Worms inspire VA's in-house patch effort

'We learned that the antivirus side of our house was in good working order, but the patch management side is horrendous.' <>
'Department of Veterans Affairs' Bruce Brody

Ricky Carioti

The Veterans Affairs Department will begin an aggressive in-house software-patching program. Other organizations'the White House and Federal Aviation Administration among them'are also looking at setting up their own patching operations.

The need for the patch system became apparent during the recent waves of worms that swamped the Internet, said Bruce Brody, associate deputy assistant secretary for cyber and information security, speaking at a recent Washington security conference sponsored by Unisys Corp.

'We did very well in the first round of worm outbreaks' last month, Brody said, but 'we learned that the antivirus side of our house was in good working order, but the patch management side is horrendous.'

Microsoft Corp. on July 16 released a patch for a critical vulnerability in the Remote Procedure Call function of its Windows operating systems. But the MSBlaster worm that appeared three weeks later, and subsequent variants, found plenty of unprotected machines.

'We got hit pretty hard,' Brody said. 'All the unpatched systems really caused us problems. And we had put out the patch as early as July 16.'

Time is of the essence

Installing patches in a timely manner has emerged as one of the biggest problems for IT staffs, said Michael F. Brown, FAA's director of information systems security.

Brown said FAA wants a patch management system that will automate fixes as much as possible while giving administrators the control they want over the process.

The White House's CIO office also is exploring patch management, said Jaime Borrego, its director of information assurance.

A free service offered by the Federal Computer Incident Response Center has been slow to gain traction, however. FedCIRC's Patch Authentication and Dissemination Capability alerts agencies to security patches applicable to their systems, tests the patches and provides a verified download link.

Neither FAA nor the White House currently uses the service, but 'we're taking a look at it,' Brown and Borrego both said. FAA has a few PADC licenses for tests and is also looking at in-house development, Brown said.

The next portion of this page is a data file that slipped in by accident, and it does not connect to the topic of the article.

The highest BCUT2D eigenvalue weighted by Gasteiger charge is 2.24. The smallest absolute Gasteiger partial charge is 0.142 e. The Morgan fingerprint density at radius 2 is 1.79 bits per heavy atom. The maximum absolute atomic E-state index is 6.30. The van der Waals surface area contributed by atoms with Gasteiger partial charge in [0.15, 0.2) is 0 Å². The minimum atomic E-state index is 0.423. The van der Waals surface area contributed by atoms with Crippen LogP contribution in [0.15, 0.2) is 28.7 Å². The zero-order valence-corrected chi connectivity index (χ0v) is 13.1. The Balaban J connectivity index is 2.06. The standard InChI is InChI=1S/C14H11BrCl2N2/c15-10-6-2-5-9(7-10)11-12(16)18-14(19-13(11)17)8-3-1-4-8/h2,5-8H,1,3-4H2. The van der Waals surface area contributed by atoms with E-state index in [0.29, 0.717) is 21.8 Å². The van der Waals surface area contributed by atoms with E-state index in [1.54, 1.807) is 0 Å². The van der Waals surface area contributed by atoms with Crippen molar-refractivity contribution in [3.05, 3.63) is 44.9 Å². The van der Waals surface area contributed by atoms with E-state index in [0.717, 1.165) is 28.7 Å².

Neither man would comment about the effect of recent worms on their systems. But Borrego said the White House 'took additional steps besides patch management' to foil MSBlaster and its variants.

Antivirus programs can block known malicious code such as viruses and worms, but they do not close underlying security holes. That was why VA could protect itself from the original MSBlaster worm but fall victim to variants released later.

Brody said establishing a centralized antivirus program was one of his priorities in his two-year tenure as VA's chief security officer. VA's Central Incident Response Capability in Silver Spring, Md., manages McAfee VirusScan products from Network Associates Inc. of Santa Clara, Calif.
No antivirus product fully meets the department's requirements, however.

'The problems are primarily in management and reporting,' Brody said. Because of the department's centralized antivirus management, he said, 'we require a four-tier hierarchical structure' with the ability to gather data and push updates to departmental, regional, facility and desktop levels.

After evaluating available antivirus products, Brody said, 'I told the CEO of McAfee that his product sucked the least.'

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